Radio Free Europe/Radio Liberty has called for Kyrgyz authorities to investigate allegations by a former customs officer that his ex-boss urged him to bring a Kyrgyz Service journalist from the U.S.-funded broadcaster back to Kyrgyzstan "dead or alive."
Emilbek Kimsanov made the allegation in an undated video that was posted on Facebook on April 10 by his wife, Maria Zavorotnyaya.
In the video, Kimsanov says that former Kyrgyz State Customs Agency Deputy Chairman Raimbek Matraimov sent him contact information in Prague for RFE/RL journalist Ali Toktakunov along with the command to bring him "dead or alive." Kimsanov showed screenshots on his telephone with the information about Toktakunov.
“RFE/RL takes any threat against its journalists seriously," RFE/RL President Jamie Fly said in a statement on April 11.
"The ongoing slanderous attacks and threats against Azattyk journalists by Raimbek Matraimov and his associates in response to our investigative reporting are reprehensible. I call on the Kyrgyz authorities to take this issue seriously and to ensure that those responsible are held accountable for their actions.”
Matraimov was not available to comment on the video.
His brother, Kyrgyz lawmaker Iskender Matraimov, dismissed the video in comments to RFE/RL.
"Kimsanov will answer not only before God, but also before the law," Iskender Matraimov said. "Let law enforcement check his statements. I would ask the people not to believe the claims of just anyone."
Millions Funneled Out Of Country
Toktakunov was the lead reporter in a joint investigation by RFE/RL's Kyrgyz Service, known locally as Radio Azattyk, the Organized Crime and Corruption Reporting Project (OCCRP), and the Kyrgyz news site Kloop.
The investigation, titled Plunder And Patronage In The Heart Of Central Asia, which implicated Raimbek Matraimov, chronicled how a 37-year-old Uyghur businessman from China's northwestern region of Xinjiang, self-confessed money launderer Aierken Saimaiti, moved hundreds of millions of dollars out of Kyrgyzstan.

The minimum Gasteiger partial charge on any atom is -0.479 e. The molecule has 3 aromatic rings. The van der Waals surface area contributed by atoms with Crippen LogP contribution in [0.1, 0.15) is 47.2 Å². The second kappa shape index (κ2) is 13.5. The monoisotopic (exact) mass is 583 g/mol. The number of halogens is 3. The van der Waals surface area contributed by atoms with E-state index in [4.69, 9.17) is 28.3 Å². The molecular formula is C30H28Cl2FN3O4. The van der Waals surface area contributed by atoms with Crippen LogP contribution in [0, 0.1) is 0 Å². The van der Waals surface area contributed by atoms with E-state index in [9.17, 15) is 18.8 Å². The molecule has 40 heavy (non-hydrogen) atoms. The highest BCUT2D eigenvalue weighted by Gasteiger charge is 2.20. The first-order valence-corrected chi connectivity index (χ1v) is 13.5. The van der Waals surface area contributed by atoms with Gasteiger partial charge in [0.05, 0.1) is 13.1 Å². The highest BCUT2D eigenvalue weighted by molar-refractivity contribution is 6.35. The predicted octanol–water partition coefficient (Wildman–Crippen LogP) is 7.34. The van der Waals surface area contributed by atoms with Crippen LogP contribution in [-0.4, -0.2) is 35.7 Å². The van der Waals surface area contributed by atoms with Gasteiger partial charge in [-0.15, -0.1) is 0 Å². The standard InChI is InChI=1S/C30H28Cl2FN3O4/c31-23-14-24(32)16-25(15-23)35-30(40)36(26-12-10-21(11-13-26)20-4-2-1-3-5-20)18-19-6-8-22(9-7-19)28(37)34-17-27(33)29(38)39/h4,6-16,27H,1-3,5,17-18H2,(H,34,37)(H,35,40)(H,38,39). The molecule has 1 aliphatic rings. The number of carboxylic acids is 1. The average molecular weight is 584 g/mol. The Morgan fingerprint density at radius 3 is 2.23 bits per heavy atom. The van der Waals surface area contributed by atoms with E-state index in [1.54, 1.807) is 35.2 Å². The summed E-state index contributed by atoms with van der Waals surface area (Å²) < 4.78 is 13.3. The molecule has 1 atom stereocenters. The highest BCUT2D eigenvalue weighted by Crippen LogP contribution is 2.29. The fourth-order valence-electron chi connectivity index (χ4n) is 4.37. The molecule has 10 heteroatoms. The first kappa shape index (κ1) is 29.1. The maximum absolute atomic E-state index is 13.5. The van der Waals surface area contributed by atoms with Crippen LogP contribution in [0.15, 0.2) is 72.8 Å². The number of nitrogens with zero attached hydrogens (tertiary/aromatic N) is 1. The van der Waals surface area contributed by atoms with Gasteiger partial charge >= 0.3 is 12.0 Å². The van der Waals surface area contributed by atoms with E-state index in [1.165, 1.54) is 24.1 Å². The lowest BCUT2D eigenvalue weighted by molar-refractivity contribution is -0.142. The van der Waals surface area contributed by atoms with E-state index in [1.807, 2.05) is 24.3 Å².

Before his murder in Istanbul in November, Saimaiti alleged that widespread corruption in the Kyrgyz customs service where Kimsanov worked was crucial in generating illegal proceeds that were then spirited out of the country. He accused Matraimov of exploiting his position as deputy customs chief to skim millions of dollars in illicit funds. Matraimov and his relatives reject the claim.
At least $200,000 was transferred to the Matraimov family's charity in 2016 by Saimaiti's wife in what the murdered businessman described as dirty cash. The Matraimov family says the money was simply a charitable donation transferred on behalf of a businessman they have declined to identify.
Saimaiti also provided reporters with internal financial ledgers he maintained indicating that he had wired other funds for Matraimov's benefit. The Matraimov family has denied any relationship -- financial or otherwise -- with Saimaiti.
Credible Death Threats
Toktakunov has received credible death threats in connection with the investigation and has been named by Matraimov and his family as a defendant in a libel lawsuit. According to the OCCRP, as many as 12 people who reported on or criticized the Matraimov family over the last 10 months have been harassed.
Kimsanov was detained in St. Petersburg, Russia, in February and extradited to Kyrgyzstan. He faces charges connected to the 2018 beating of a son of former Interior Minister Moldomusa Kongantiev.
On March 31, a Kyrgyz court ordered Kimsanov transferred from house arrest to pretrial detention.
On April 8, Zavorotnyaya released a video statement in which she appealed to President Sooronbai Jeenbekov to protect her husband, claiming that the case against him had been trumped up by "an influential man of Kyrgyzstan." She did not mention the man's name.
However, Kimsanov's brother, Emirbek Kimsanov, earlier appealed to Jeenbekov to protect his brother from Matraimov and his family, who he said had been persecuting Emilbek Kimsanov for his refusal to participate in Matraimov's alleged illegal activity.
Jeenbekov's office has not responded to the appeals.
Emilbek Kimsanov's lawyer, Nazgul Suyunbaeva, said on April 8 that "unknown people" had threatened her client before his transfer to custody by saying, "We will put you behind bars where they are already waiting for you."
Suyunbaeva asked prison officials to look into the alleged threats against Kimsanov.
RFE/RL is funded by a grant from the U.S. Congress through the United States Agency for Global Media (USAGM) as a private grantee. It relies on its networks of local reporters to provide accurate news and information to more than 37 million people in 26 languages and 22 countries where media freedom is restricted, or where a professional press has not fully developed.